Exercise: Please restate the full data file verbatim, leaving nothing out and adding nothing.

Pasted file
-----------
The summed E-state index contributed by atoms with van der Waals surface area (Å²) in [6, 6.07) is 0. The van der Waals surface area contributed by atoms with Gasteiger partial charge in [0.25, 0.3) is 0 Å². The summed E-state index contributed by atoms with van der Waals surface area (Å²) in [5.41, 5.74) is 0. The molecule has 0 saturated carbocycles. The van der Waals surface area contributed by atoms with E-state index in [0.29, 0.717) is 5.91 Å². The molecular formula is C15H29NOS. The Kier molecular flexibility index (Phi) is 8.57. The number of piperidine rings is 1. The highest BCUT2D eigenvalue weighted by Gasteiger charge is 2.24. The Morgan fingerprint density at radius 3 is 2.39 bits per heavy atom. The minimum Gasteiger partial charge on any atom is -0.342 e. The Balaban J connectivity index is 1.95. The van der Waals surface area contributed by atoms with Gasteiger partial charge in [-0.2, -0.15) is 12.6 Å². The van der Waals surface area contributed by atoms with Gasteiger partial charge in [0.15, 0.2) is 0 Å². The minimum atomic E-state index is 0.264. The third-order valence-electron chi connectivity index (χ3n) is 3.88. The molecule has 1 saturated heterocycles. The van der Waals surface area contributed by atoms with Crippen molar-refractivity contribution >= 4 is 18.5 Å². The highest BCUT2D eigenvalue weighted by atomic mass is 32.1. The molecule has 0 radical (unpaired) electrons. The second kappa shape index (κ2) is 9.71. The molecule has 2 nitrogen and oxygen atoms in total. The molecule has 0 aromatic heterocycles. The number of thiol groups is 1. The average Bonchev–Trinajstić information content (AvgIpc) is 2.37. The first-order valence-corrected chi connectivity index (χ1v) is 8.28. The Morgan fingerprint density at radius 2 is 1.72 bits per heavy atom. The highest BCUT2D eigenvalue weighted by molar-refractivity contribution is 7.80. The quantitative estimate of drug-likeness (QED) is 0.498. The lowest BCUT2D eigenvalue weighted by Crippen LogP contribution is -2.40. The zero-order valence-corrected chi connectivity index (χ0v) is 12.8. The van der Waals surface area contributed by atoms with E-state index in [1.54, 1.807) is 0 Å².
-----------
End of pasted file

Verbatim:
The summed E-state index contributed by atoms with van der Waals surface area (Å²) in [6, 6.07) is 0. The van der Waals surface area contributed by atoms with Gasteiger partial charge in [0.25, 0.3) is 0 Å². The summed E-state index contributed by atoms with van der Waals surface area (Å²) in [5.41, 5.74) is 0. The molecule has 0 saturated carbocycles. The van der Waals surface area contributed by atoms with E-state index in [0.29, 0.717) is 5.91 Å². The molecular formula is C15H29NOS. The Kier molecular flexibility index (Phi) is 8.57. The number of piperidine rings is 1. The highest BCUT2D eigenvalue weighted by Gasteiger charge is 2.24. The Morgan fingerprint density at radius 3 is 2.39 bits per heavy atom. The minimum Gasteiger partial charge on any atom is -0.342 e. The Balaban J connectivity index is 1.95. The van der Waals surface area contributed by atoms with Gasteiger partial charge in [-0.2, -0.15) is 12.6 Å². The van der Waals surface area contributed by atoms with Gasteiger partial charge in [0.15, 0.2) is 0 Å². The minimum atomic E-state index is 0.264. The third-order valence-electron chi connectivity index (χ3n) is 3.88. The molecule has 1 saturated heterocycles. The van der Waals surface area contributed by atoms with Crippen molar-refractivity contribution >= 4 is 18.5 Å². The highest BCUT2D eigenvalue weighted by atomic mass is 32.1. The molecule has 0 radical (unpaired) electrons. The second kappa shape index (κ2) is 9.71. The molecule has 2 nitrogen and oxygen atoms in total. The molecule has 0 aromatic heterocycles. The number of thiol groups is 1. The average Bonchev–Trinajstić information content (AvgIpc) is 2.37. The first-order valence-corrected chi connectivity index (χ1v) is 8.28. The Morgan fingerprint density at radius 2 is 1.72 bits per heavy atom. The highest BCUT2D eigenvalue weighted by molar-refractivity contribution is 7.80. The quantitative estimate of drug-likeness (QED) is 0.498. The lowest BCUT2D eigenvalue weighted by Crippen LogP contribution is -2.40. The zero-order valence-corrected chi connectivity index (χ0v) is 12.8. The van der Waals surface area contributed by atoms with E-state index in [1.54, 1.807) is 0 Å².